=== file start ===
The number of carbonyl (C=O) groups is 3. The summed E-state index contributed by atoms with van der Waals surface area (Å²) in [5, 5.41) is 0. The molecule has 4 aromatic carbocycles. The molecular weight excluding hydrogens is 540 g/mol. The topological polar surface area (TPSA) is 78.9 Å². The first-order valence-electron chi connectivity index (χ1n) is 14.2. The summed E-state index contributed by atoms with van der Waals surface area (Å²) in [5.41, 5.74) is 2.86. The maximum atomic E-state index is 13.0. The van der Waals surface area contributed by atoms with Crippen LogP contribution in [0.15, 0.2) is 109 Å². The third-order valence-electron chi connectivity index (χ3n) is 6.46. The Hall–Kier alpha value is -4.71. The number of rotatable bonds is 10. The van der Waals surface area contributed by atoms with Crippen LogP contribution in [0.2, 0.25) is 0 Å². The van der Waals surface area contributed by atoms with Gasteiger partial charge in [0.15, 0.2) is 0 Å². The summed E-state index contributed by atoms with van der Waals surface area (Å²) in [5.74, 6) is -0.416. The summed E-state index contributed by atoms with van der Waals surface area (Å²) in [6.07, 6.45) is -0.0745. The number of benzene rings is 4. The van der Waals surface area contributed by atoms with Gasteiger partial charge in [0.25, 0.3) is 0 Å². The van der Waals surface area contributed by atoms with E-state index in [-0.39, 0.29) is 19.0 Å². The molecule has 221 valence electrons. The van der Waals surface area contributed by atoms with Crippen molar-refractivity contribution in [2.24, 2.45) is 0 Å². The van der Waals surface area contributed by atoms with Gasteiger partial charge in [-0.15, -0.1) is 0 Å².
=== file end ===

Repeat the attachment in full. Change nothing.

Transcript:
The number of carbonyl (C=O) groups is 3. The summed E-state index contributed by atoms with van der Waals surface area (Å²) in [5, 5.41) is 0. The molecule has 4 aromatic carbocycles. The molecular weight excluding hydrogens is 540 g/mol. The topological polar surface area (TPSA) is 78.9 Å². The first-order valence-electron chi connectivity index (χ1n) is 14.2. The summed E-state index contributed by atoms with van der Waals surface area (Å²) in [5.41, 5.74) is 2.86. The maximum atomic E-state index is 13.0. The van der Waals surface area contributed by atoms with Crippen LogP contribution in [0.15, 0.2) is 109 Å². The third-order valence-electron chi connectivity index (χ3n) is 6.46. The Hall–Kier alpha value is -4.71. The number of rotatable bonds is 10. The van der Waals surface area contributed by atoms with Crippen LogP contribution in [0.2, 0.25) is 0 Å². The van der Waals surface area contributed by atoms with Gasteiger partial charge in [0.15, 0.2) is 0 Å². The summed E-state index contributed by atoms with van der Waals surface area (Å²) in [5.74, 6) is -0.416. The summed E-state index contributed by atoms with van der Waals surface area (Å²) in [6.07, 6.45) is -0.0745. The number of benzene rings is 4. The van der Waals surface area contributed by atoms with Gasteiger partial charge in [0.25, 0.3) is 0 Å². The van der Waals surface area contributed by atoms with E-state index in [-0.39, 0.29) is 19.0 Å². The molecule has 221 valence electrons. The van der Waals surface area contributed by atoms with Crippen molar-refractivity contribution in [2.24, 2.45) is 0 Å². The van der Waals surface area contributed by atoms with Gasteiger partial charge in [-0.15, -0.1) is 0 Å².